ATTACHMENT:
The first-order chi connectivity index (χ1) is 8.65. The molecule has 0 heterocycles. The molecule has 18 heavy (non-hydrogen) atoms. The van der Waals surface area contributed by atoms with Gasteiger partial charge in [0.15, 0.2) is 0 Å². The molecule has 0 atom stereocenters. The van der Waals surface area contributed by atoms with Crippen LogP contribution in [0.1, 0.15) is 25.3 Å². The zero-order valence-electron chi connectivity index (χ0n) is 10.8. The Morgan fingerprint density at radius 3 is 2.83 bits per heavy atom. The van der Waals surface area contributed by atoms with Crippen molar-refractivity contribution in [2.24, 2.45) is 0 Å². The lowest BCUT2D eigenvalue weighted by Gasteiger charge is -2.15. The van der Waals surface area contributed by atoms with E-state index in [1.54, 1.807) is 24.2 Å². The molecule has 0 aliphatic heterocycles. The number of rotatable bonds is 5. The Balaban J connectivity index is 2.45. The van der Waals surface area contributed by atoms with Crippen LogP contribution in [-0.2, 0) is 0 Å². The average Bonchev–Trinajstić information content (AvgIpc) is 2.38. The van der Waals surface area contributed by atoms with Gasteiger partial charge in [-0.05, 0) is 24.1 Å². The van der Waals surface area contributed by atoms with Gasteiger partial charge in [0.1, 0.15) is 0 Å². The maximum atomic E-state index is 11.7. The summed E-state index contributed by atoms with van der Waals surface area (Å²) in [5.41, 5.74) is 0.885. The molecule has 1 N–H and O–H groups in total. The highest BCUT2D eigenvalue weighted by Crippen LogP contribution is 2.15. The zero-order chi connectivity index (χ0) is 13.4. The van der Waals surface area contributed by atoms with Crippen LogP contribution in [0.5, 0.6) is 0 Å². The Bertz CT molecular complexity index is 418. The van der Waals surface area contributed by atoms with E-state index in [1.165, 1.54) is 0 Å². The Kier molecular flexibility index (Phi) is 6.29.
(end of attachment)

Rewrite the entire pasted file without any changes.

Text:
The first-order chi connectivity index (χ1) is 8.65. The molecule has 0 heterocycles. The molecule has 18 heavy (non-hydrogen) atoms. The van der Waals surface area contributed by atoms with Gasteiger partial charge in [0.15, 0.2) is 0 Å². The molecule has 0 atom stereocenters. The van der Waals surface area contributed by atoms with Crippen LogP contribution in [0.1, 0.15) is 25.3 Å². The zero-order valence-electron chi connectivity index (χ0n) is 10.8. The Morgan fingerprint density at radius 3 is 2.83 bits per heavy atom. The van der Waals surface area contributed by atoms with Crippen molar-refractivity contribution in [2.24, 2.45) is 0 Å². The lowest BCUT2D eigenvalue weighted by Gasteiger charge is -2.15. The van der Waals surface area contributed by atoms with E-state index in [1.54, 1.807) is 24.2 Å². The molecule has 0 aliphatic heterocycles. The number of rotatable bonds is 5. The Balaban J connectivity index is 2.45. The van der Waals surface area contributed by atoms with Crippen LogP contribution in [-0.2, 0) is 0 Å². The average Bonchev–Trinajstić information content (AvgIpc) is 2.38. The van der Waals surface area contributed by atoms with Gasteiger partial charge in [-0.05, 0) is 24.1 Å². The van der Waals surface area contributed by atoms with Gasteiger partial charge in [0.1, 0.15) is 0 Å². The maximum atomic E-state index is 11.7. The summed E-state index contributed by atoms with van der Waals surface area (Å²) in [5.41, 5.74) is 0.885. The molecule has 1 N–H and O–H groups in total. The highest BCUT2D eigenvalue weighted by Crippen LogP contribution is 2.15. The zero-order chi connectivity index (χ0) is 13.4. The van der Waals surface area contributed by atoms with Crippen LogP contribution in [0.5, 0.6) is 0 Å². The Bertz CT molecular complexity index is 418. The van der Waals surface area contributed by atoms with E-state index in [1.165, 1.54) is 0 Å². The Kier molecular flexibility index (Phi) is 6.29.